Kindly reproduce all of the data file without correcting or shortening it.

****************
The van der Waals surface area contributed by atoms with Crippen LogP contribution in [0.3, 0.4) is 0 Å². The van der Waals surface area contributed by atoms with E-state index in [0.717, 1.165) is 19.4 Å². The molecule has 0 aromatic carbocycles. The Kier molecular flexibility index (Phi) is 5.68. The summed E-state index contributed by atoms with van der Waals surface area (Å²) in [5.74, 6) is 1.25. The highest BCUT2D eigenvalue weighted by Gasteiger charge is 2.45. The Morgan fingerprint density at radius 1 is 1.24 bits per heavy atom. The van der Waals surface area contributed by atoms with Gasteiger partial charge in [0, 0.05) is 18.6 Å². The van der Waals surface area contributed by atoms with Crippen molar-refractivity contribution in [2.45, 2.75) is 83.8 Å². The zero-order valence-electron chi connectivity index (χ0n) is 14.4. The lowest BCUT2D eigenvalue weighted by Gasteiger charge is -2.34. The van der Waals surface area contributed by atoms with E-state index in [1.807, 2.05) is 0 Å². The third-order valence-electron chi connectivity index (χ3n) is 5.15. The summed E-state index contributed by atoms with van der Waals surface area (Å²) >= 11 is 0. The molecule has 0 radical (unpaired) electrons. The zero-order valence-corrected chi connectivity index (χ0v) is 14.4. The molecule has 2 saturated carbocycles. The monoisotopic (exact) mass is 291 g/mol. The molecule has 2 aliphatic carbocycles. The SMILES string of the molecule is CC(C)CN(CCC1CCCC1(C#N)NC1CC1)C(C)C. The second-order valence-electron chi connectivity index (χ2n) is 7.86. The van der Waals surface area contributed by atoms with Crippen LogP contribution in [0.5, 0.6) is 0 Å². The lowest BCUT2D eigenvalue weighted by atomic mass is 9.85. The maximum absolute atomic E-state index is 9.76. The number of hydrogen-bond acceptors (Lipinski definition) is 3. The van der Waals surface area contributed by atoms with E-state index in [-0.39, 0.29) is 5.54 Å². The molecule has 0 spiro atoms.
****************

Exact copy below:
The van der Waals surface area contributed by atoms with Crippen LogP contribution in [0.3, 0.4) is 0 Å². The van der Waals surface area contributed by atoms with E-state index in [0.717, 1.165) is 19.4 Å². The molecule has 0 aromatic carbocycles. The Kier molecular flexibility index (Phi) is 5.68. The summed E-state index contributed by atoms with van der Waals surface area (Å²) in [5.74, 6) is 1.25. The highest BCUT2D eigenvalue weighted by Gasteiger charge is 2.45. The Morgan fingerprint density at radius 1 is 1.24 bits per heavy atom. The van der Waals surface area contributed by atoms with Gasteiger partial charge in [0, 0.05) is 18.6 Å². The van der Waals surface area contributed by atoms with Crippen molar-refractivity contribution in [2.45, 2.75) is 83.8 Å². The zero-order valence-electron chi connectivity index (χ0n) is 14.4. The lowest BCUT2D eigenvalue weighted by Gasteiger charge is -2.34. The van der Waals surface area contributed by atoms with E-state index in [1.807, 2.05) is 0 Å². The third-order valence-electron chi connectivity index (χ3n) is 5.15. The summed E-state index contributed by atoms with van der Waals surface area (Å²) >= 11 is 0. The molecule has 0 radical (unpaired) electrons. The zero-order valence-corrected chi connectivity index (χ0v) is 14.4. The molecule has 2 saturated carbocycles. The monoisotopic (exact) mass is 291 g/mol. The molecule has 2 aliphatic carbocycles. The SMILES string of the molecule is CC(C)CN(CCC1CCCC1(C#N)NC1CC1)C(C)C. The second-order valence-electron chi connectivity index (χ2n) is 7.86. The van der Waals surface area contributed by atoms with Crippen LogP contribution in [0.5, 0.6) is 0 Å². The lowest BCUT2D eigenvalue weighted by atomic mass is 9.85. The maximum absolute atomic E-state index is 9.76. The number of hydrogen-bond acceptors (Lipinski definition) is 3. The van der Waals surface area contributed by atoms with E-state index in [-0.39, 0.29) is 5.54 Å². The molecule has 0 spiro atoms.